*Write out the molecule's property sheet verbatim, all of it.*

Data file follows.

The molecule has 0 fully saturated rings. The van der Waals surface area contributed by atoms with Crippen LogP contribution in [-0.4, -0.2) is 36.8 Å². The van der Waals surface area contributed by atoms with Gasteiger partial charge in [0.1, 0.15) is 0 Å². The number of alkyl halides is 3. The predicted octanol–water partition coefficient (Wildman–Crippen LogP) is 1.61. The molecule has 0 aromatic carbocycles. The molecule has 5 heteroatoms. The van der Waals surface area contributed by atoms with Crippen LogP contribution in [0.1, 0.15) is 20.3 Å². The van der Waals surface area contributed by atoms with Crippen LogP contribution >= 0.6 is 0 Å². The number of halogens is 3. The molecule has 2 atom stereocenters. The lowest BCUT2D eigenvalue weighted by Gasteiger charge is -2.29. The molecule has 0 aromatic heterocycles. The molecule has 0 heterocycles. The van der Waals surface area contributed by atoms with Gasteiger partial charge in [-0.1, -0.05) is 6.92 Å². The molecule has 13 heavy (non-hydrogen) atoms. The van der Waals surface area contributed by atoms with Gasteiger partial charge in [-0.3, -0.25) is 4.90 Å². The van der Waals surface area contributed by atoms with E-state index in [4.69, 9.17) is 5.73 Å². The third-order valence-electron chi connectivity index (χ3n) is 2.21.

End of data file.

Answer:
The molecule has 0 fully saturated rings. The van der Waals surface area contributed by atoms with Crippen LogP contribution in [-0.4, -0.2) is 36.8 Å². The van der Waals surface area contributed by atoms with Gasteiger partial charge in [0.1, 0.15) is 0 Å². The number of alkyl halides is 3. The predicted octanol–water partition coefficient (Wildman–Crippen LogP) is 1.61. The molecule has 0 aromatic carbocycles. The molecule has 5 heteroatoms. The van der Waals surface area contributed by atoms with Crippen LogP contribution in [0.1, 0.15) is 20.3 Å². The van der Waals surface area contributed by atoms with Crippen LogP contribution >= 0.6 is 0 Å². The number of halogens is 3. The molecule has 2 atom stereocenters. The lowest BCUT2D eigenvalue weighted by Gasteiger charge is -2.29. The molecule has 0 aromatic heterocycles. The molecule has 0 heterocycles. The van der Waals surface area contributed by atoms with Gasteiger partial charge in [-0.1, -0.05) is 6.92 Å². The molecule has 13 heavy (non-hydrogen) atoms. The van der Waals surface area contributed by atoms with Gasteiger partial charge in [-0.3, -0.25) is 4.90 Å². The van der Waals surface area contributed by atoms with E-state index in [4.69, 9.17) is 5.73 Å². The third-order valence-electron chi connectivity index (χ3n) is 2.21.